Tine 2.0 is 100% open source !
We firmly believe in the quality and effectiveness of free open source software. That’s why Tine 2.0 is open source – it is now and will continue to be in the future.
Tine 2.0 is available to the general public free of charge. We hope this will make Tine 2.0 accessible to as many users as possible, thereby simplifying and improving inter-human collaboration worldwide. It is our opinion that open source for the IT sector is what “fair” is for commercial trade and “organic” is for agriculture. In this spirit, we develop professional software, which truly everyone can use – liberated from financial and technical barriers.
Tine 2.0 is the joint work of an open source community. This community is responsible exclusively to itself and does not serve any corporate or individual interests. We are convinced that working together in a community of this kind is the best environment for creating a technologically mature and high quality product. The Tine 2.0 community consists of many voluntary helpers who implement their individual talents and ideas into development, check the source code on an ongoing basis and provide constant feedback to the developer community. Through this collaborative process, all participants create a unique product which improves a little bit each day.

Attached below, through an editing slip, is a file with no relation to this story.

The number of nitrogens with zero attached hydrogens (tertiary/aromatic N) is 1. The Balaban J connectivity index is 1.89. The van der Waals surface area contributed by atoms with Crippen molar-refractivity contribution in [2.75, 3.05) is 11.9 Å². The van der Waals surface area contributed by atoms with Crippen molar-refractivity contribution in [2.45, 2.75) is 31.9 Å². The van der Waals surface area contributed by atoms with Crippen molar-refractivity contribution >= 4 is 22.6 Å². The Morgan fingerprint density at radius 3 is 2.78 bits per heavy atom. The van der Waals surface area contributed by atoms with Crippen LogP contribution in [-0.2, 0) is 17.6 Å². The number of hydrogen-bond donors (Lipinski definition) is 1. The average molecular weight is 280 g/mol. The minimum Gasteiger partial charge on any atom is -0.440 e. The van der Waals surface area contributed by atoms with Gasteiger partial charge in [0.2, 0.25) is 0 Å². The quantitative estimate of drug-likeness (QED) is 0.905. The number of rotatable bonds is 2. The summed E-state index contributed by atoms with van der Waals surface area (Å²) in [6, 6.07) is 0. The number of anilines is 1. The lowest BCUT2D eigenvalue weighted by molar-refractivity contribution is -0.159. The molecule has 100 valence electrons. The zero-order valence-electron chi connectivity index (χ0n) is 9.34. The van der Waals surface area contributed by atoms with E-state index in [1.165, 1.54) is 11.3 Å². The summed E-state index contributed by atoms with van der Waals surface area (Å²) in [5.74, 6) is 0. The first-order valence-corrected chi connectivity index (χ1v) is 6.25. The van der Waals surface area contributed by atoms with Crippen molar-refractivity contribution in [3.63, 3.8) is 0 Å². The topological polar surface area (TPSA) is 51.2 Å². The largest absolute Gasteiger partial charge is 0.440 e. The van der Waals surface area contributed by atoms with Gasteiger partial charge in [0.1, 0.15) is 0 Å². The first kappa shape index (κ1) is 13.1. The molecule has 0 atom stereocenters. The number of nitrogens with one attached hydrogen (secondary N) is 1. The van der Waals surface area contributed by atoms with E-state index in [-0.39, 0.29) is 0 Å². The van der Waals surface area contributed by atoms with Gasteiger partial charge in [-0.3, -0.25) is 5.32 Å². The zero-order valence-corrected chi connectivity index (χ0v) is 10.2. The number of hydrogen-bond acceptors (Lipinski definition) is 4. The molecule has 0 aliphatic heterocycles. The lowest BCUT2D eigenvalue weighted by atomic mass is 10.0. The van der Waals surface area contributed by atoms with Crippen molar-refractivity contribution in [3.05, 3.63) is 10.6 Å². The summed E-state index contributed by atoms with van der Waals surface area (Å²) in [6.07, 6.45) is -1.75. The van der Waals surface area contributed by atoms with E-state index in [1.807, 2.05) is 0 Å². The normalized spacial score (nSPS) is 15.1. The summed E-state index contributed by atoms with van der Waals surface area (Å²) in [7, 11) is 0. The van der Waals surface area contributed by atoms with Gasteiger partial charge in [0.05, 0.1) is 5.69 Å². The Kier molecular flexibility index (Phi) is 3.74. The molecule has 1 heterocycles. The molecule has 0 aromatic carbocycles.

Tine 2.0 is always the full version! Many providers have a standard practice of offering free software with reduced performance. In this manner, they hope to allure customers to a full version which, of course, then has to be purchased.Tine 2.0 is neither a teaser nor an unpleasant surprise: There is only one Tine 2.0 – and that’s the free full version! Furthermore, each user can also enjoy all Tine 2.0 updates automatically and, of course, also free of charge.
Tine 2.0 is under the AGPL v3 open source licence. The APGL is based on the well-known GPL (general public licence) for licensing free software. This obligates providers of modified software to have the software GPL certified and, as such, to make it available to users. This is intended to secure a programme’s licence even in the event of further development by other parties.Since, in the case of a web application, the software itself is not being distributed, it is permissible to offer services with modified GPL software without the modifications and expansions having to be returned to the original developer community. This is, of course, not the intention of a GPL. The AGPL licence closes this lacuna and requires, under Section 13, that the source code of AGPL-licensed software be made available to all users. This is why APGL licensing is the optimal solution for a web application like Tine 2.0.